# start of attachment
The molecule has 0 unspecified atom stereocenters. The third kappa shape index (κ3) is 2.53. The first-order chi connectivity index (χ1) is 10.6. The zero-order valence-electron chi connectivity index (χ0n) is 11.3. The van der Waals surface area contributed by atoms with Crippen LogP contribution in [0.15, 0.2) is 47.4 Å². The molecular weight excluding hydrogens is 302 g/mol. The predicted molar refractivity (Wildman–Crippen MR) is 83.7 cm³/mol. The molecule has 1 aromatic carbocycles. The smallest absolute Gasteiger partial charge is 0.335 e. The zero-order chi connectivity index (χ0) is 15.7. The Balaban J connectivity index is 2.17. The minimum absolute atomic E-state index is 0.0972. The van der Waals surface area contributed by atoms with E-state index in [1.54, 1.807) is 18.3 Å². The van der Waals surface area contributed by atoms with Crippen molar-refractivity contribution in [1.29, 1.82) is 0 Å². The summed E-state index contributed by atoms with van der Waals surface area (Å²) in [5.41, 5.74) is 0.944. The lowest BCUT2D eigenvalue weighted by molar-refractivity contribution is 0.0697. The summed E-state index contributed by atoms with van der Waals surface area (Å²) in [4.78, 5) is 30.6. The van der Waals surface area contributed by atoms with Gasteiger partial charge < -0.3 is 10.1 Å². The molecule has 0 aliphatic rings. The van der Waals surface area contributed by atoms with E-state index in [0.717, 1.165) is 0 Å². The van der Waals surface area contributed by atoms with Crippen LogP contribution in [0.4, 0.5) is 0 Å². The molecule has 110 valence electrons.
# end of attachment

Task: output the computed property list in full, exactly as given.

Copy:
The molecule has 0 unspecified atom stereocenters. The third kappa shape index (κ3) is 2.53. The first-order chi connectivity index (χ1) is 10.6. The zero-order valence-electron chi connectivity index (χ0n) is 11.3. The van der Waals surface area contributed by atoms with Crippen LogP contribution in [0.15, 0.2) is 47.4 Å². The molecular weight excluding hydrogens is 302 g/mol. The predicted molar refractivity (Wildman–Crippen MR) is 83.7 cm³/mol. The molecule has 1 aromatic carbocycles. The smallest absolute Gasteiger partial charge is 0.335 e. The zero-order chi connectivity index (χ0) is 15.7. The Balaban J connectivity index is 2.17. The minimum absolute atomic E-state index is 0.0972. The van der Waals surface area contributed by atoms with E-state index in [1.54, 1.807) is 18.3 Å². The van der Waals surface area contributed by atoms with Crippen molar-refractivity contribution in [1.29, 1.82) is 0 Å². The summed E-state index contributed by atoms with van der Waals surface area (Å²) in [5.41, 5.74) is 0.944. The lowest BCUT2D eigenvalue weighted by molar-refractivity contribution is 0.0697. The summed E-state index contributed by atoms with van der Waals surface area (Å²) in [4.78, 5) is 30.6. The van der Waals surface area contributed by atoms with Gasteiger partial charge < -0.3 is 10.1 Å². The molecule has 0 aliphatic rings. The van der Waals surface area contributed by atoms with E-state index in [0.717, 1.165) is 0 Å². The van der Waals surface area contributed by atoms with Crippen LogP contribution in [0.4, 0.5) is 0 Å². The molecule has 110 valence electrons.